282170 High Pressure, Oxygen Blown Entrained-Flow Gasification of Bio-Oil
The goal of this research is to investigate the gasification of bio-oil in a pressurized entrained flow gasifier. Gasification at high pressure is essential for integrated gasification combined cycle power (IGCC) and efficient syngas upgrading to fuels and chemicals. Feeding solid fuels into high pressure reactors is one of the most difficult challenges of gasification. Dual chamber lock hoppers are an expensive and sometimes unreliable option. Among solid fuels, coal is sufficiently hydrophobic to be mixed with water and pumped at high pressure as high-solids slurry. Biomass is too hydroscopic to be pumped in this fashion. Bio-oil from fast pyrolysis of biomass is essentially “liquid biomass” that can be pumped at high pressures.
This gasifier operates with active electric insulation at temperatures of 700°C to 900°C and under pressures up to 50 bar to simulate the operation of industrial-scale gasifiers. The gasifier consists of two sections: the reactor and the quench vessel. The gasification section is constructed of a 1.0 m long, 3.8 cm dia. silicon carbide tube surrounded by several layers of insulation and encased inside a 15.2 cm dia. stainless steel pressure vessel. Hot syngas entering the quench vessel is sprayed with water to reduce gas temperature to below 100°C followed by pressure let-down and exhaust. Product gases are analyzed by gas chromatography. The system can gasify up to 2.5 kg/hr of bio-oil in oxygen and steam flows of 1.0 kg/hr.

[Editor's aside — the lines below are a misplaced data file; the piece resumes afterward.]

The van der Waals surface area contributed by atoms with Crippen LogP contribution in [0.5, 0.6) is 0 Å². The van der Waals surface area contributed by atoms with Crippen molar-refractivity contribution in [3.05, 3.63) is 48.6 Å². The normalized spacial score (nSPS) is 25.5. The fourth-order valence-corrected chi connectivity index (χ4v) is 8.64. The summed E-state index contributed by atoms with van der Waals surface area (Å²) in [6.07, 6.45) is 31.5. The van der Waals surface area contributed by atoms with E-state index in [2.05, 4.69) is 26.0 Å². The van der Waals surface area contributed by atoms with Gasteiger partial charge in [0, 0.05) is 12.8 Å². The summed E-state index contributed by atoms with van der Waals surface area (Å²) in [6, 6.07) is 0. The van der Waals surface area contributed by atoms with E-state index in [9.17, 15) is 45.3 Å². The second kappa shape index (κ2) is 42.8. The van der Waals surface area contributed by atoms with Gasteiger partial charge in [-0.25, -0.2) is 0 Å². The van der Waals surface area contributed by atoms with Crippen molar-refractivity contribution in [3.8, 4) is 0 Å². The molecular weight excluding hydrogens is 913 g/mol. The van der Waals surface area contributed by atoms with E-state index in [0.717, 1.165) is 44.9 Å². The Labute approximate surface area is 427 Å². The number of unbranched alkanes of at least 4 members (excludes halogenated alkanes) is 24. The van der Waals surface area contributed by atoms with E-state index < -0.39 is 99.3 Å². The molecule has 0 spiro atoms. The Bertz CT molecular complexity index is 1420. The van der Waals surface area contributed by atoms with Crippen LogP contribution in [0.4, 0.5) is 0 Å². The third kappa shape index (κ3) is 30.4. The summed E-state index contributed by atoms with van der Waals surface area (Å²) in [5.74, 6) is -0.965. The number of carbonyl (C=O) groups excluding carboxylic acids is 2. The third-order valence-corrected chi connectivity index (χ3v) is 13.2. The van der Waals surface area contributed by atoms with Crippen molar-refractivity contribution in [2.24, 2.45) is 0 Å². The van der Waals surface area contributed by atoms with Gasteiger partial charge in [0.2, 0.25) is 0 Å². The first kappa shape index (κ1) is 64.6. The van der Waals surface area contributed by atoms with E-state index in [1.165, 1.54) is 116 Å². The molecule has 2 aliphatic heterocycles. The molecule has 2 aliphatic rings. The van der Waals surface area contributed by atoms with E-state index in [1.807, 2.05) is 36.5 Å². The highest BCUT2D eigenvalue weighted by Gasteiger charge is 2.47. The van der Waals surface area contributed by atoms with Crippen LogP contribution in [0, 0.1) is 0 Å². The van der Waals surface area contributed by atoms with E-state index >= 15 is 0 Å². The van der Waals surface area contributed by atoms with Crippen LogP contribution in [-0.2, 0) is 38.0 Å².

Tests were performed on two bio-oils from the pyrolysis of switchgrass and cornstover using design of experiment protocols. This allowed the construction of statistical models to predict the effect of biomass composition, gasification temperature and pressure, and biomass/oxygen equivalence ratio on gas composition.
See more of this Group/Topical: Sustainable Engineering Forum